Green Level Plantation Slave Cemetery (at Avoca Museum)

Historical Significance

Avoca, originally called Green Level by the property's original owner, Colonel Charles Lynch (1736-1796), is part of a land grant given to Colonel Lynch's father by King George III in 1740. Colonel Charles Lynch was a planter who distinguished himself as a lawmaker and soldier during the Revolutionary era. The property was passed down though the Lynch family and upon the death of Charles Henry Lynch (1800-1875) inherited by his niece Mary Anna Dearing Fauntleroy. The property was deeded to the Town of Altavista in 1981.

Enslaved African Americans were buried in a cemetery located several hundred feet away from the plantation house. Oral tradition holds that the first person buried in the cemetery was a Native American found drowned in the Staunton River. Later, the cemetery was used to bury African Americans who worked on the Avoca Plantation. The exact number of enslaved people buried here is unknown because the headstones have been moved from their original locations over time.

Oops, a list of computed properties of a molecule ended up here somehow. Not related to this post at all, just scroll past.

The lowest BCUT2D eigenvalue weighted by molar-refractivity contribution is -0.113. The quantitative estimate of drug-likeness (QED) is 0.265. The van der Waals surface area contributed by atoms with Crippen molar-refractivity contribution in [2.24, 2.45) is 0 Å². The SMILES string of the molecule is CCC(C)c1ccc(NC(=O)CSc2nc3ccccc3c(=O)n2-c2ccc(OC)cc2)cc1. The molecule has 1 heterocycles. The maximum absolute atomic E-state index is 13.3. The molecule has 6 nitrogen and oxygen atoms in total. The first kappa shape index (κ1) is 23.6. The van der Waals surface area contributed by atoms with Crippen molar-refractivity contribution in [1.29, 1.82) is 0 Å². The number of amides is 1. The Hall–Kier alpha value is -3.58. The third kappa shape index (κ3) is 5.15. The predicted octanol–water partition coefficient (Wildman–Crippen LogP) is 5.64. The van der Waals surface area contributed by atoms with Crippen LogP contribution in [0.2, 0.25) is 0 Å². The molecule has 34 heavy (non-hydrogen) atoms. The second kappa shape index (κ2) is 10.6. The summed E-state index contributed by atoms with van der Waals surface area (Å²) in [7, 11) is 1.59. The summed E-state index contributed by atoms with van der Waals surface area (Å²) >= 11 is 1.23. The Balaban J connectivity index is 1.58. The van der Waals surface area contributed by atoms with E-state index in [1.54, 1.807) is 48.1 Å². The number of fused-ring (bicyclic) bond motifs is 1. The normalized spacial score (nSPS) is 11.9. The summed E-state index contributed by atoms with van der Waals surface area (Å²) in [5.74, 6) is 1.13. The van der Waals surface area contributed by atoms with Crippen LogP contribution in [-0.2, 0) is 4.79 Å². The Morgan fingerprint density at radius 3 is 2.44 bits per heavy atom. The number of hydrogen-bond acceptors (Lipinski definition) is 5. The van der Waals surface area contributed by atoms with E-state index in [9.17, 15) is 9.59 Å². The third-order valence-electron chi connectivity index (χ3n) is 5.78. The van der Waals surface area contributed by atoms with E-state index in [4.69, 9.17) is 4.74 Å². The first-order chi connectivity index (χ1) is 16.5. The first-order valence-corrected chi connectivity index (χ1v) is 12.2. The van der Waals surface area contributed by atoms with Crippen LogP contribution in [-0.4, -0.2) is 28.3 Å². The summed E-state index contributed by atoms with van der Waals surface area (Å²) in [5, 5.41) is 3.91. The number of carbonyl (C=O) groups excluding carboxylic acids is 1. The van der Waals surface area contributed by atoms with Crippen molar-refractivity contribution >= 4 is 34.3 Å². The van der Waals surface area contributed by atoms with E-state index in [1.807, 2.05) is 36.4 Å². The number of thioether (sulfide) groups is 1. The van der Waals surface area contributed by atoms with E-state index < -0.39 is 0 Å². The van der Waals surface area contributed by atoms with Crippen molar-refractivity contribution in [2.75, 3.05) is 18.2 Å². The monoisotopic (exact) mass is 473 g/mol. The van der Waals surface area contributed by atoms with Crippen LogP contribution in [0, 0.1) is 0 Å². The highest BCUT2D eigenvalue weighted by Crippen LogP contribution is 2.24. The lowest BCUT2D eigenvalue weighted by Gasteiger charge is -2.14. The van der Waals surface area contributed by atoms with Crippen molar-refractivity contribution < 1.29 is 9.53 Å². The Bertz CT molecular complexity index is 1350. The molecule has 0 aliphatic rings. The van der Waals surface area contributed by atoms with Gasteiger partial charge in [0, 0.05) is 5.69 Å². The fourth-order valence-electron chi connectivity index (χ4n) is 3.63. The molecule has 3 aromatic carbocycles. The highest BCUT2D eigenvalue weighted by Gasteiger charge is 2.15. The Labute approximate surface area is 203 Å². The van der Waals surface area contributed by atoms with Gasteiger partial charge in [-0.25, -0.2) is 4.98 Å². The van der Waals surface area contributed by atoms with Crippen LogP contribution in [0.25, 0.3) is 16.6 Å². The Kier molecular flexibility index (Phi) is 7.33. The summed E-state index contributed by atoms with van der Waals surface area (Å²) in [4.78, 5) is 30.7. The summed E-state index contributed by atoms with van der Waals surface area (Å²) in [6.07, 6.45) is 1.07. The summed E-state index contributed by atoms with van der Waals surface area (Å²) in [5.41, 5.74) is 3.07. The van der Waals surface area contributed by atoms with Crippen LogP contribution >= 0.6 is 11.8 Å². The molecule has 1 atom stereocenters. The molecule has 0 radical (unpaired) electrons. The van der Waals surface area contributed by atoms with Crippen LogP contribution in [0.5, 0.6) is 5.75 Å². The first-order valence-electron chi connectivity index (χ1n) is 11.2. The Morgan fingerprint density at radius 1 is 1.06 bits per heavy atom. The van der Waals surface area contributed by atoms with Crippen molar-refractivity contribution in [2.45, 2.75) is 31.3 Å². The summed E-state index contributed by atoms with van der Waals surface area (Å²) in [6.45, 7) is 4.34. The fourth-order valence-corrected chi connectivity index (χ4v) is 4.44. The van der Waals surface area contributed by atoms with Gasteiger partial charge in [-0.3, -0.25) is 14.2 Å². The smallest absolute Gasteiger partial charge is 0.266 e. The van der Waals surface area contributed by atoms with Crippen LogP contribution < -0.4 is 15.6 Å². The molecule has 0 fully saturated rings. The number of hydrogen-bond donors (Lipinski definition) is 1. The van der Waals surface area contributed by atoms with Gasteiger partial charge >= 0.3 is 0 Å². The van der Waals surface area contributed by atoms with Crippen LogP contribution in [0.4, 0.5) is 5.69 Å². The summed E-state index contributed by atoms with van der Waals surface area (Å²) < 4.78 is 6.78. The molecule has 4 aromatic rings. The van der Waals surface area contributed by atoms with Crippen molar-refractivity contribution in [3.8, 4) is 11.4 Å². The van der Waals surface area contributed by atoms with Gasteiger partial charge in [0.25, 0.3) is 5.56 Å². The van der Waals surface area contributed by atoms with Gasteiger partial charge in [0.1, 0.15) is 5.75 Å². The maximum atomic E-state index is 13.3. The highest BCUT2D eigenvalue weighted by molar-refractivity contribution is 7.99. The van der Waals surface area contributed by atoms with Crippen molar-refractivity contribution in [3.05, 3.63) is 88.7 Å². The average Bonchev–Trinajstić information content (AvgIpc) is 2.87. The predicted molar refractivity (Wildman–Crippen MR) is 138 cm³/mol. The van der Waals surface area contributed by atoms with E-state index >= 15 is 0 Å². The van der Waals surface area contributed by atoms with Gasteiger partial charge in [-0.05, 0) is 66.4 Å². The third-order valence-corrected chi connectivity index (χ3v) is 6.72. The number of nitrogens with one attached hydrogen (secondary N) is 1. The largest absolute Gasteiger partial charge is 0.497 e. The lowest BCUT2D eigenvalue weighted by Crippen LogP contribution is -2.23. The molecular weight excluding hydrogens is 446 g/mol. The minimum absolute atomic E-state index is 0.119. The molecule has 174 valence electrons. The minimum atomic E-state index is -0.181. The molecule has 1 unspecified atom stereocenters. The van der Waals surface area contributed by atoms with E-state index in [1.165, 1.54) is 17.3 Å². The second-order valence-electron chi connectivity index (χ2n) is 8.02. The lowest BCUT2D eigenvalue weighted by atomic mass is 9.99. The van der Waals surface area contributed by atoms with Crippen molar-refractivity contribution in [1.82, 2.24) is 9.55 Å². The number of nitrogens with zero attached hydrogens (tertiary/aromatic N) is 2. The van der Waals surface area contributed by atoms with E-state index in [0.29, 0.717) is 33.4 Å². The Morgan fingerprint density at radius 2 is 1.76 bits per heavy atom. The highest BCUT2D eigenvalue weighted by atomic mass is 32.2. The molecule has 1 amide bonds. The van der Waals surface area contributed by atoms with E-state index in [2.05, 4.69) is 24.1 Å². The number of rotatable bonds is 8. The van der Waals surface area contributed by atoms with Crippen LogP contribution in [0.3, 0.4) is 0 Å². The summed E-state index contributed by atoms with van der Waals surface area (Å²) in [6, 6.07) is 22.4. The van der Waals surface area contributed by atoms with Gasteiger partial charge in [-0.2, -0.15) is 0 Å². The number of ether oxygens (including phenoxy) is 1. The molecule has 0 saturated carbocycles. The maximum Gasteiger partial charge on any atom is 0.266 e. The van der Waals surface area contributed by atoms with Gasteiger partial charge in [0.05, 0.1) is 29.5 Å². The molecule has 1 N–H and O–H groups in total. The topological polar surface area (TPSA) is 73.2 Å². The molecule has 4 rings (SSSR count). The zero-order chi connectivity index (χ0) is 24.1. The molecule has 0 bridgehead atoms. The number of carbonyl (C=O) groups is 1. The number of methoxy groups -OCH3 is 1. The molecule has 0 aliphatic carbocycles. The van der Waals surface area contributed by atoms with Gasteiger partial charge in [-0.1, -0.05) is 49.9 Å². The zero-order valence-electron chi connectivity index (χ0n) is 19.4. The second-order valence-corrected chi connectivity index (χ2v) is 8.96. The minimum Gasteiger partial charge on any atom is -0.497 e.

Physical Description

Avoca is a country Victorian home constructed in 1901 and is the third house on the property. The present home is built over the foundations of two previous dwellings which burned in 1879 and in 1900. The house is a commissioned work of the Lynchburg architect John Minor Botts Lewis. Lewis' design for Avoca is a prime example of the Queen Anne style as it had evolved by the turn of the century.

The slave cemetery is located on the opposite side of the railroad tracks. An interpretive sign has been erected at the cemetery.

Geographical and Contact Information

1514 Main Street
Altavista, Virginia
24517
Phone: 804-369-1076

Cite this Page:

Virginia Foundation for the Humanities, “Green Level Plantation Slave Cemetery (at Avoca Museum),” African American Historic Sites Database, accessed November 24, 2017, http://www.aahistoricsitesva.org/items/show/181.

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